$300 is not an insignificant amount of money. There may be enough people willing to give up 50mm to save $300 to make the lens profitable. I doubt it, but we'll see.
  20. I obtain the Nikon 70-200mm vr, the Tokina 50-135mm 2.8 and de Sigma 50-150mm 2.8. Sometimes I prefer the Sigma sometimes the Tokina, they are bothe very good lenses.
    First of all I use the 50-70mm range all the time and the 135-200mm rarely. For DX the 70-200mm range is i.m.o just too much for general photography.
    In general the low weight DX lenses are much more comfortable to work with. In 95% I do not see any difference in IQ with the expensive Nikkor 70-200mm (I did a lot of tests). I use the Nikkor only in critical situations.
    The weight of the new Sigma is nearly 1400 grams and the size is about the same as a 70-200mm. That is ridiculous for a DX lens! Th biggest advantage of the DX lenses has gone! For street photography you don't want to walk around with such an enormous lens. For sure I will stay with the old Sigma wich always surprises me with excellent IQ and nice Bokeh. I changed Sigma version I to version II and the focus (also close) now seems fine to me.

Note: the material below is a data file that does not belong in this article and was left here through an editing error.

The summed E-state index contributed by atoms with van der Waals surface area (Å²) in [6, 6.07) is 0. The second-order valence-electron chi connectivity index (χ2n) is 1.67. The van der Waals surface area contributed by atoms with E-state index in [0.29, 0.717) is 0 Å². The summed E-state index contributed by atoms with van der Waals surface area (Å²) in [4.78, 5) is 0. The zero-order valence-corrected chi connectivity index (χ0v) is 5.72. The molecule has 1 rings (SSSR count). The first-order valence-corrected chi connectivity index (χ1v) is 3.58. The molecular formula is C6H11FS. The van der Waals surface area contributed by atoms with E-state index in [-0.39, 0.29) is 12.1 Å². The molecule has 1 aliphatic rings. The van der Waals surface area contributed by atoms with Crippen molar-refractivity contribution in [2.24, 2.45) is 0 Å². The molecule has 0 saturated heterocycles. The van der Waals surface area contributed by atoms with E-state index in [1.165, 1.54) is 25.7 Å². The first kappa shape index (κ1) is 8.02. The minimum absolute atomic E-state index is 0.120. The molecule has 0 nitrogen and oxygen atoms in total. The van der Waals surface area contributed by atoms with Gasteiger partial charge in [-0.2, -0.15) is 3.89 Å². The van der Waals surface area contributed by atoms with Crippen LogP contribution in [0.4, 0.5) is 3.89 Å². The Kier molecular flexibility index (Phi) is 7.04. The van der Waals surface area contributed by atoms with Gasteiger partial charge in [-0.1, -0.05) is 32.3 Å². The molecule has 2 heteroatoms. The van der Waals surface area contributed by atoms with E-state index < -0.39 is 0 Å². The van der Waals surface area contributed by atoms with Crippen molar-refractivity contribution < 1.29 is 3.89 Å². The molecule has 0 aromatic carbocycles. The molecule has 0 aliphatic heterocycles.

The new camera's like the the Nikon D400 will give very good high iso results (comparable with the D800) so the advantage of OS becomes less obvious, just use higher ISO's.
    My advice: try to get an "old"Sigma 50-150mm II (or Tokina) and later you will laugh at the people carrying around with the new big monster! For me the 50-150mm is a real "people"lens and OS is mostly useless because people move themselves. Attracting as little attention as possible is crucial so for me so size and weight matters more than OS!
  21. Sometimes people ask me why I would buy a 50-135 mm f/2.8 lens for a crop sensor. My reply is always, why would I buy a 70-200 mm for FX? I am not going to buy a 70-200 for DX and handicap myself when 50% of my shots are in the 50-70mm range at a typical wedding. Shooting two bodies might be a different story, but still, most of my shots are between 50 and 70mm, so I don't really want the gap right there.
    I ordered the 50-150mm OS for Nikon because I wanted a lens in that range with OS and that is my only option. Size and weight are a bit annoying, but if it performs well most people will forgive those. I think Sigma might have made it so large on purpose as well, some clients like to see those big lenses for paid gigs. I like my Tokina 50-135mm size wise, but the lack of OS is a pain.
  22. Eric, any news on how your new 50-150 OS is working out for you, esp. sharpness wise?
  23. OK, 10 months later.
    How's it working out?